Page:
I haven’t read WON, but I head that Adam Smith in WON advocated a cap not far above market rates. Terje’s first point seems obvious, so I wonder what Smith’s reasoning was.

    at any rate, it seems that a major policy priority at the moment is sustaining the horrible housing bubble (a.k.a. Howard’s great economic management), so that even if rates are low, the cost of borrowing for even a crappy fibro shoebox in bumtown is a lifetime of punishing mortgage serfdom. low interest rates aren’t as good as they sound if they’re paying a mortgage that is 15 times median income, I’d rather be paying higher rates on a house that is only 5 times median income like they used to be

    (I know those numbers are wrong but it’s something like that).

  13. Michael of Summer Hill
    December 2nd, 2008 at 17:28 | #13

    John, it seems like my nose got it wrong by throwing caution to the wind for the RBA’s decision to lower the official cash rate by another full percentage point ontop of next week’s ex-gratia payments to pensioners and low-income and decreasing petrol prices is a real christmas bonus for most Australians. All things being equal the RBA will have ‘ample scope’ to lower the official cash rate even further come February. Maybe Labor has got it wright.

  14. rog
    December 3rd, 2008 at 06:56 | #14

    Low interest rates wont stimulate the economy – tax cuts will.

    Lets hope that company tax is slashed soon.

  15. TerjeP (say tay-a)
    December 3rd, 2008 at 06:58 | #15

    Gerard – borrowing from another blog:-

    The citation is Wealth of Nations, book II, chapter 4. He says “In country such as great britain where money is lent to… private people at 4 1/2 (percent), the present legal rate, 5 percent, is perhaps as proper as any.

    The argument is a macroeconomic one,that if you allowed high interest rates a substantial portion of the monwy would go to “prodigals and projectors” who’d be willing to accept high interest rates because they’re confident of their crazy schemes. “A great part of capitall in this country would thus be kept out of the hands which were most likely to make profiatble and advantageous use of it, and thrown into those who are most likely to waste and destroy it. When the legal rate is fixed a little above the market rate, sober people are usually preferred…”

    Rather than a fixed ceiling it would seem from the above and also from comments in reference to the above that what Adam Smith advocated was a ceiling that was some multiple of the market average. Possibly this was intended to be a moving ceiling which merely constrained the spread of interest rates in the market place.

    Personally I would still oppose this. Although it is somewhat less dramatic than a hard ceiling. Clearly this is the sort of thing that Ikonoclast was advocating and I apologise for misjudging it (even though I still disagree with it).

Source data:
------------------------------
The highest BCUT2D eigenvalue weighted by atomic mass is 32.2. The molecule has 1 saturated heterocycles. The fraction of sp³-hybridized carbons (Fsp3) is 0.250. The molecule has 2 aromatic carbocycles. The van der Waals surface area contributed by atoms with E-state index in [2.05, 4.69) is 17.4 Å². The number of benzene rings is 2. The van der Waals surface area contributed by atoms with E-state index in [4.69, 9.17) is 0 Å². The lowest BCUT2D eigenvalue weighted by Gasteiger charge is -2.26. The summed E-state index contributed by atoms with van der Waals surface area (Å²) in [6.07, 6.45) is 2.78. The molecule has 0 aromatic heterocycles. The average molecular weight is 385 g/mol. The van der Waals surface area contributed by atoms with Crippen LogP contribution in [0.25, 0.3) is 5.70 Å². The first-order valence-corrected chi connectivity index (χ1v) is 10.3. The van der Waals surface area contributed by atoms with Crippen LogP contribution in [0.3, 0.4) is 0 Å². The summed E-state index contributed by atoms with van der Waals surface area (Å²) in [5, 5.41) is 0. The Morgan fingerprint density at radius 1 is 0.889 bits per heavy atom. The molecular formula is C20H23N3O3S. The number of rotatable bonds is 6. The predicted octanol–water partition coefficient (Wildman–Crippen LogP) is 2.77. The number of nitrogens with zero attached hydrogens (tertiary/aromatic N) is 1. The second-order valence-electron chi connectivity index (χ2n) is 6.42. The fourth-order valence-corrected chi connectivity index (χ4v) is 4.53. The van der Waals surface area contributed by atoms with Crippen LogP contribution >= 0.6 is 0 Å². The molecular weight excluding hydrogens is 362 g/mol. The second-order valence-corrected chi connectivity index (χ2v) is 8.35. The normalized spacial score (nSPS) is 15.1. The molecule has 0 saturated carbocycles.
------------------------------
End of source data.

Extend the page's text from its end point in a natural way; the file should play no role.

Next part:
The best thing we could do to reform credit market is to float interest rates and shift monetary policy back towards managing the value of the currency.

  16. Steve
    December 3rd, 2008 at 07:45 | #16

    Can anyone recommend a good book / report etc to read up on broadband and the broadband market in Australia, perhaps also covering how the privatisation of telstra impacted on this?

  17. PokerMosi
    December 3rd, 2008 at 09:14 | #17

    Hello everyone…
    iam pretty new to poker, mostly playing at home with friends. now i also want to play online…so my question is. where do you play onlne? any hints you got for me, what should i look for?

    Greetings and thx to everyone… [img]http://www.einfachpokern.de/smile.gif[/img]

  18. Michael of Summer Hill
    December 3rd, 2008 at 12:29 | #18

    John, yesterday Gillard accused the Opposition of being in tatters after Turnbull was ‘rolled’ in the partyroom over the Fair Work bill and the spat continued with three neo-conversative stooges. Today Hockey made a pledge to walk down Martin Place ‘naked’ if the Federal Government builds an airport outside the Sydney basin. What next?

  19. TerjeP (say tay-a)
    December 3rd, 2008 at 16:48 | #19

    Steve – sorry I can’t help. However I’d be interested if there are any books on the original nationalisation of telecommunications in Australia. I have a book with a modest account of pre-nationalisation but not much historical detail on the nationalisation itself.

  20. pablo
    December 4th, 2008 at 19:22 | #20

    A Thursday thought on Monday message board. The errant ALP MHR from somewhere in Queensland who happened to be ‘johnny-on-the-spot’ with a camera/mobile phone in order to take a shot of an immigration protestor about to douse himself with something inflamable. (The Daily Terror bought the shot and as requested, donated the payment to charity). Broad condemnation of the guy’s ethics.
    Hey, here’s a Labor member who knows how to turn a dollar. Now he’s being further vilified for some strange world government conspiracy views.

Comments are closed.